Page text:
The teaching provision for this module consists of weekly lectures and seminars, workshops, consultation hours, feedback on written work, and—depending on available options—theatre trips. Learning activities include work in small groups, micro-assignments, individual study and research with emphasis on close reading, and reflection on the plays in performance.

TypeHours
Tutorial1
Lecture10
Follow-up work8
Preparation for scheduled sessions70
Wider reading or practice11
Seminar10
Completion of assessment task40
Total study time150

Resources & Reading list

English Renaissance Drama: A Norton Anthology. 

Assessment

Formative

Text analysis

Summative

MethodPercentage contribution
Essay  (2500 words) 70%
Essay  (1000 words) 30%

Referral

MethodPercentage contribution
Essay  (4000 words) 100%

Repeat Information

Repeat type: Internal & External

Costs

Costs associated with this module

Students are responsible for meeting the cost of essential textbooks, and of producing such essays, assignments, laboratory reports and dissertations as are required to fulfil the academic requirements for each programme of study.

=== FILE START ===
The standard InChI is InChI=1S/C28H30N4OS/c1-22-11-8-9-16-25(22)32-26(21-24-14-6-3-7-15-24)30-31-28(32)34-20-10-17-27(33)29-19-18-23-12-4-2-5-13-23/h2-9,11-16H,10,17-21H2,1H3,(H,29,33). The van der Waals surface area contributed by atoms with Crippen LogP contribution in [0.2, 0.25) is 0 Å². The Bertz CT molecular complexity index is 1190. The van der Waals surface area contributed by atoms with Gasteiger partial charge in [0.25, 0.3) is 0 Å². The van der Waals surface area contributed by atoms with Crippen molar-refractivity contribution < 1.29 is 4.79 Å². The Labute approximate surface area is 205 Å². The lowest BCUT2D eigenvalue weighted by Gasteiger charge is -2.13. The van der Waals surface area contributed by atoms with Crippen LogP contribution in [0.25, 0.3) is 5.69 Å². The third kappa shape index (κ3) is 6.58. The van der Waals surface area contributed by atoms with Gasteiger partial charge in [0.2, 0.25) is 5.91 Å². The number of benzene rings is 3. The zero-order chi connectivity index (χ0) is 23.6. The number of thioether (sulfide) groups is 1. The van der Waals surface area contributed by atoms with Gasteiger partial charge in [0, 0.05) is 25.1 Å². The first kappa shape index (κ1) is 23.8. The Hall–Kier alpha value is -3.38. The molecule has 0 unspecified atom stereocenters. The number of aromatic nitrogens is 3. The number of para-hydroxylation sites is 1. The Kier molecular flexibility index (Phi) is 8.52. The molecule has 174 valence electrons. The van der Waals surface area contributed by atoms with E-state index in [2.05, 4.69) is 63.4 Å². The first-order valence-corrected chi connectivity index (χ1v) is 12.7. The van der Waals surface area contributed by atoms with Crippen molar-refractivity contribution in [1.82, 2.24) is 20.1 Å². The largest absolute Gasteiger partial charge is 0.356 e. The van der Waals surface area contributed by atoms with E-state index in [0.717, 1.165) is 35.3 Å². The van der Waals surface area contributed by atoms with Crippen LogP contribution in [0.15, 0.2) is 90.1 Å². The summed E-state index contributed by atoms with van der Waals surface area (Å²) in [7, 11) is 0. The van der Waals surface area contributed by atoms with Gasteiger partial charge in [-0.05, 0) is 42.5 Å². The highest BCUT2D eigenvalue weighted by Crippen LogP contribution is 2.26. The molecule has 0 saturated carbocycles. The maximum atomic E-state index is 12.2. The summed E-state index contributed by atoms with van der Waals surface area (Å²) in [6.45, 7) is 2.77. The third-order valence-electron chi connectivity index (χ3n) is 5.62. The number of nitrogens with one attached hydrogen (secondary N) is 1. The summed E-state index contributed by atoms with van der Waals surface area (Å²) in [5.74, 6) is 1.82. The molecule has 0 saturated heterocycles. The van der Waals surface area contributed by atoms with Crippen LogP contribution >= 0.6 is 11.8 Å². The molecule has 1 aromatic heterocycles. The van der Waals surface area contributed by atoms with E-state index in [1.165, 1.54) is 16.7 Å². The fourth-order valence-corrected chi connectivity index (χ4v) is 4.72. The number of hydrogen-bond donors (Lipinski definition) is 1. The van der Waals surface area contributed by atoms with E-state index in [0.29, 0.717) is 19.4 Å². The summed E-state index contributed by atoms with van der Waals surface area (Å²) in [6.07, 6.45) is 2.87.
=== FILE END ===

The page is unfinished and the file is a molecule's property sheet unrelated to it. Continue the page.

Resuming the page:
In addition to this, students registered for this module typically also have to pay for:

Books and Stationery equipment

The book recommended for this course (see ‘Resources’) is widely available and second-hand copies of this volume are always acceptable. Costs associated with course materials, therefore, are not expected to exceed £40. The module may involve travelling on public transport or trips to cultural events: students may be required to buy train tickets and then claim for reimbursement. In the past, trips to cultural events have received financial support from the university, but this not a guarantee and students will be consulted in advance should this policy change.

Please also ensure you read the section on additional costs in the University’s Fees, Charges and Expenses Regulations in the University Calendar available at www.calendar.soton.ac.uk.